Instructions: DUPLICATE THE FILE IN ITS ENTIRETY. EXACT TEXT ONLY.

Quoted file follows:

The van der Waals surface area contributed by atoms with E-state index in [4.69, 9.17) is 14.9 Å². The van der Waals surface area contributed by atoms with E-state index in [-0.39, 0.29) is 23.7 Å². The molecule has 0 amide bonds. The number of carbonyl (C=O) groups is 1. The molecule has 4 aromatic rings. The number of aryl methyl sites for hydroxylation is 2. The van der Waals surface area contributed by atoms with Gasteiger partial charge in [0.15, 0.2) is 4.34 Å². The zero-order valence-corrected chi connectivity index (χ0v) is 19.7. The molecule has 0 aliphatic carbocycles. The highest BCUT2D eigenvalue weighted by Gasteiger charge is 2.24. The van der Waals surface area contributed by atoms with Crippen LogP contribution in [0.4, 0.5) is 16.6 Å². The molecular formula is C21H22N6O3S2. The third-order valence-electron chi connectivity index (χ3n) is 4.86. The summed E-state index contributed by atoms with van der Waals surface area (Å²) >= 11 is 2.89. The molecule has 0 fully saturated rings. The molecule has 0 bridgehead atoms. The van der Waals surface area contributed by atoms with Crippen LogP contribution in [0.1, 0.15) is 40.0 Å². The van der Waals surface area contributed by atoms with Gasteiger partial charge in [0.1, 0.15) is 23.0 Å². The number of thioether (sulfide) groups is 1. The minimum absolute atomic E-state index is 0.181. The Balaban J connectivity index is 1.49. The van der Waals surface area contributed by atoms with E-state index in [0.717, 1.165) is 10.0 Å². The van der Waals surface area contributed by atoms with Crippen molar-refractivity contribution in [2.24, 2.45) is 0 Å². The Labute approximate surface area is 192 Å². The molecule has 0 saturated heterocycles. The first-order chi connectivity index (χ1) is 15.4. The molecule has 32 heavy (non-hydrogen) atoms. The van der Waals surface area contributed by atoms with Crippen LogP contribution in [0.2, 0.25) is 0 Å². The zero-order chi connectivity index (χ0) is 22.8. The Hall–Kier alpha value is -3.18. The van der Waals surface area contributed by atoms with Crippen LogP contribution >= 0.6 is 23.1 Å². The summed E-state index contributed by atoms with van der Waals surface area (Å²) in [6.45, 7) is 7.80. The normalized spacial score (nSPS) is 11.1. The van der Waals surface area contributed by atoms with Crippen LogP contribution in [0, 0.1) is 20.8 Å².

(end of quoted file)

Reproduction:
The van der Waals surface area contributed by atoms with E-state index in [4.69, 9.17) is 14.9 Å². The van der Waals surface area contributed by atoms with E-state index in [-0.39, 0.29) is 23.7 Å². The molecule has 0 amide bonds. The number of carbonyl (C=O) groups is 1. The molecule has 4 aromatic rings. The number of aryl methyl sites for hydroxylation is 2. The van der Waals surface area contributed by atoms with Gasteiger partial charge in [0.15, 0.2) is 4.34 Å². The zero-order valence-corrected chi connectivity index (χ0v) is 19.7. The molecule has 0 aliphatic carbocycles. The highest BCUT2D eigenvalue weighted by Gasteiger charge is 2.24. The van der Waals surface area contributed by atoms with Crippen LogP contribution in [0.4, 0.5) is 16.6 Å². The molecular formula is C21H22N6O3S2. The third-order valence-electron chi connectivity index (χ3n) is 4.86. The summed E-state index contributed by atoms with van der Waals surface area (Å²) >= 11 is 2.89. The molecule has 0 fully saturated rings. The molecule has 0 bridgehead atoms. The van der Waals surface area contributed by atoms with Crippen LogP contribution in [0.1, 0.15) is 40.0 Å². The van der Waals surface area contributed by atoms with Gasteiger partial charge in [0.1, 0.15) is 23.0 Å². The number of thioether (sulfide) groups is 1. The minimum absolute atomic E-state index is 0.181. The Balaban J connectivity index is 1.49. The van der Waals surface area contributed by atoms with E-state index in [0.717, 1.165) is 10.0 Å². The van der Waals surface area contributed by atoms with Crippen molar-refractivity contribution in [2.24, 2.45) is 0 Å². The Labute approximate surface area is 192 Å². The molecule has 0 saturated heterocycles. The first-order chi connectivity index (χ1) is 15.4. The molecule has 32 heavy (non-hydrogen) atoms. The van der Waals surface area contributed by atoms with Crippen LogP contribution in [0.2, 0.25) is 0 Å². The zero-order chi connectivity index (χ0) is 22.8. The Hall–Kier alpha value is -3.18. The van der Waals surface area contributed by atoms with Crippen LogP contribution >= 0.6 is 23.1 Å². The summed E-state index contributed by atoms with van der Waals surface area (Å²) in [6.45, 7) is 7.80. The normalized spacial score (nSPS) is 11.1. The van der Waals surface area contributed by atoms with Crippen LogP contribution in [0, 0.1) is 20.8 Å².